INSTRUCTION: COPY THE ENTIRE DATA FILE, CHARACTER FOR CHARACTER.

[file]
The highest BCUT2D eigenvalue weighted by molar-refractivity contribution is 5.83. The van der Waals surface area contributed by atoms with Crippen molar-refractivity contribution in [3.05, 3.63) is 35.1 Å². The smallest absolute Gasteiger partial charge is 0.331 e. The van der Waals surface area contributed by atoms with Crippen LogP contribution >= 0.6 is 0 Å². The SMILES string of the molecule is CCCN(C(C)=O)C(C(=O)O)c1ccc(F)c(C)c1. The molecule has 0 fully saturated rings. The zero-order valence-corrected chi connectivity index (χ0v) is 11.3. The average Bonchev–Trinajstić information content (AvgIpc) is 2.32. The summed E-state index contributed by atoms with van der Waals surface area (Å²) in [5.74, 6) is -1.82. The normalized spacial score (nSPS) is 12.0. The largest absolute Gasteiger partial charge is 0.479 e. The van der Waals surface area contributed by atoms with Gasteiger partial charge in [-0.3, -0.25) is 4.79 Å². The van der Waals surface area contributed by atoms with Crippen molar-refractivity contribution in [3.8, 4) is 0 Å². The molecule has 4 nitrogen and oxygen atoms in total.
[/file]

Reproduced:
The highest BCUT2D eigenvalue weighted by molar-refractivity contribution is 5.83. The van der Waals surface area contributed by atoms with Crippen molar-refractivity contribution in [3.05, 3.63) is 35.1 Å². The smallest absolute Gasteiger partial charge is 0.331 e. The van der Waals surface area contributed by atoms with Crippen LogP contribution >= 0.6 is 0 Å². The SMILES string of the molecule is CCCN(C(C)=O)C(C(=O)O)c1ccc(F)c(C)c1. The molecule has 0 fully saturated rings. The zero-order valence-corrected chi connectivity index (χ0v) is 11.3. The average Bonchev–Trinajstić information content (AvgIpc) is 2.32. The summed E-state index contributed by atoms with van der Waals surface area (Å²) in [5.74, 6) is -1.82. The normalized spacial score (nSPS) is 12.0. The largest absolute Gasteiger partial charge is 0.479 e. The van der Waals surface area contributed by atoms with Gasteiger partial charge in [-0.3, -0.25) is 4.79 Å². The van der Waals surface area contributed by atoms with Crippen molar-refractivity contribution in [3.8, 4) is 0 Å². The molecule has 4 nitrogen and oxygen atoms in total.